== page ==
Allen had expected handsome, or striking perhaps. But war was hard on even the strongest men, and ruling an empire could break them far more easily. He had not expected Sarrica to be beautiful. Or so big—the man would tower over him exactly like Allen’s brothers, and those shoulders were broad enough that he probably wore armor like it was linen.  His hair was brown, but touched with red where the sunlight pouring in from behind him struck it, and a close-cropped beard Allen wanted to stroke. His eyes were moss green … and currently glaring at Allen as though he had committed some unforgivable act.


He ran quickly over all that he had done—but court etiquette was simple enough on this point. He walked silently and steadily, not too quickly, down the hall and knelt before the throne, bowing his head as he did so and not looking up again until bid.


All that he had done, and perfectly. He knew  he had. If he could attend court without trouble in Selemea, he could handle Harken with ease. His manners were impeccable, his skill absolute. So why was the High King glaring at him?


He was dressed properly, had acted properly; his only aberration was to arrive alone and that break in tradition was a good one, rather than a bad one. He had journeyed alone to Harken as a show of absolute trust and faith.


“Rise,” Sarrica said.


Lifting his head, Allen dipped it once more before lifting it again and rising. “Greetings, your Majesty. Blessing of the house of Gaulden upon you. I am most humbled to be in your presence, and thank you for granting me the courtesy.” Oh, thank god, he had stumbled or stuttered a single word. He would break into a smile if it were at all appropriate.


Sarrica did not seem as impressed. If anything, he seemed even less impressed than he had already been. The dread filling Allen’s stomach began to filter to the rest of him, and sweat began to prickle at the back of his neck.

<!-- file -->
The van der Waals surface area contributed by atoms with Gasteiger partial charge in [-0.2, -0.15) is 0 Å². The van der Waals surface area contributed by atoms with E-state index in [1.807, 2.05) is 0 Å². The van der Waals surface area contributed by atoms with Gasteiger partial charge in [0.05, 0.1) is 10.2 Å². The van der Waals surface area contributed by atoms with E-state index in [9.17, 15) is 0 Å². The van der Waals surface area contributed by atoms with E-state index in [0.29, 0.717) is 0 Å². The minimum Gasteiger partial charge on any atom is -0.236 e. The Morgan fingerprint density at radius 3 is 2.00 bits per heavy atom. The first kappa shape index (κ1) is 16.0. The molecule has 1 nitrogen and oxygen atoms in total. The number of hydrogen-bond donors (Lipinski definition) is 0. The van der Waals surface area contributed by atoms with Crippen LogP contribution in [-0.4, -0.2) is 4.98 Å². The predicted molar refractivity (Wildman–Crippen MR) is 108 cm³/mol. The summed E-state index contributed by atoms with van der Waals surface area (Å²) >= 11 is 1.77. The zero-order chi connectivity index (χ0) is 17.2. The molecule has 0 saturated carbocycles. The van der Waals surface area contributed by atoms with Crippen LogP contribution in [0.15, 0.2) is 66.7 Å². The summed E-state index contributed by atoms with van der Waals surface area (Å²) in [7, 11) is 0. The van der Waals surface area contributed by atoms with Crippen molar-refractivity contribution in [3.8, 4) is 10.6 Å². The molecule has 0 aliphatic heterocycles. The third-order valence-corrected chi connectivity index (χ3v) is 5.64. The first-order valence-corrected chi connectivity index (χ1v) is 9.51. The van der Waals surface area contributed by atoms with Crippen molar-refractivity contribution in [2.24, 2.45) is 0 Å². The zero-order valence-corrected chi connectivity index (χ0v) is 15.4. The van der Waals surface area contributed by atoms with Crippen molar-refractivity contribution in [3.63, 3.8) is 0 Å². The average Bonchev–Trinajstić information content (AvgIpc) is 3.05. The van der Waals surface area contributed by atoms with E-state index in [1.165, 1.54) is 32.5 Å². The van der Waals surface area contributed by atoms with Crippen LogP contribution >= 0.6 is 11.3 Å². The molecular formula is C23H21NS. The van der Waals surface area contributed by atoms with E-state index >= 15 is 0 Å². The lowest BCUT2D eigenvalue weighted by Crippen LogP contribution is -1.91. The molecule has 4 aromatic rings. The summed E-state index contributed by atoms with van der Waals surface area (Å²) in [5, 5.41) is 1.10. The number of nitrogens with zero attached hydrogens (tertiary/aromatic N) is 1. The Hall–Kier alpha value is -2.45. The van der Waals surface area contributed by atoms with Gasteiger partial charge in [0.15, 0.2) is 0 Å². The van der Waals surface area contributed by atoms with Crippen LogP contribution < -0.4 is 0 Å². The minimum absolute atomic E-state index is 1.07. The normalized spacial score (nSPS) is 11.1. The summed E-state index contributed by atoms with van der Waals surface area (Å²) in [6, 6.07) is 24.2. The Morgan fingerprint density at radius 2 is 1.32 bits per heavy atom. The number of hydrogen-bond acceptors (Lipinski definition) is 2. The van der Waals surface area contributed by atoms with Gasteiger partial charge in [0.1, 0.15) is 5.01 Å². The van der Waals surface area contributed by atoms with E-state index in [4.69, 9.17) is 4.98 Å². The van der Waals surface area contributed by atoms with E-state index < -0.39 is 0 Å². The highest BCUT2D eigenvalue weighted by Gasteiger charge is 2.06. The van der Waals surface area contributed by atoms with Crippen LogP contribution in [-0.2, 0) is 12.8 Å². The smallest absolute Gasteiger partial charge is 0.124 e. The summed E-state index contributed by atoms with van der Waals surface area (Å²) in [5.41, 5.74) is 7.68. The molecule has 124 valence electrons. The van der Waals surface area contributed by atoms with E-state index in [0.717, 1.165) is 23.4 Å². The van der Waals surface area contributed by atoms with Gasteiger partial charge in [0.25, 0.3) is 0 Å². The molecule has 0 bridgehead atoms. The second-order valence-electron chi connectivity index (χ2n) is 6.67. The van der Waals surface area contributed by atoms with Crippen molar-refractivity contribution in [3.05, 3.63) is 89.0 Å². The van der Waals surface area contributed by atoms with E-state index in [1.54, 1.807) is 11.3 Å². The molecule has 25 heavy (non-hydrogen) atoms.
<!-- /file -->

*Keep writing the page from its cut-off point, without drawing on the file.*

“You do not look like a soldier,” Sarrica said. “Indeed, you look like someone has managed to yet again let the songbirds loose again. All feathers and pretty speech, little prince. Is there anything of substance to you?”


Only two and a half decades of training allowed Allen to retain a calm he certainly no longer felt. “With all due respect, your Majesty, if I lacked in substance I would not have been selected as a potential consort.”


“Hmm,” Sarrica replied, and started to say something more when the man beside him bent to speak in his ear.


That must be High Commander Lesto Arseni, who controlled the Harken Imperial Army and was in charge of coordinating with the mercenary bands that supplemented the army. His brother, Rene Arseni, was Captain of the Three-headed Dragons, the most notorious mercenaries in the empire.


He was also younger brother to Nyle Arseni, the High King’s late husband, dead now for the past four years.


If the expression on his face was anything to go by, and why would it not be, then none of the persons he needed to impress were at all pleased to see him.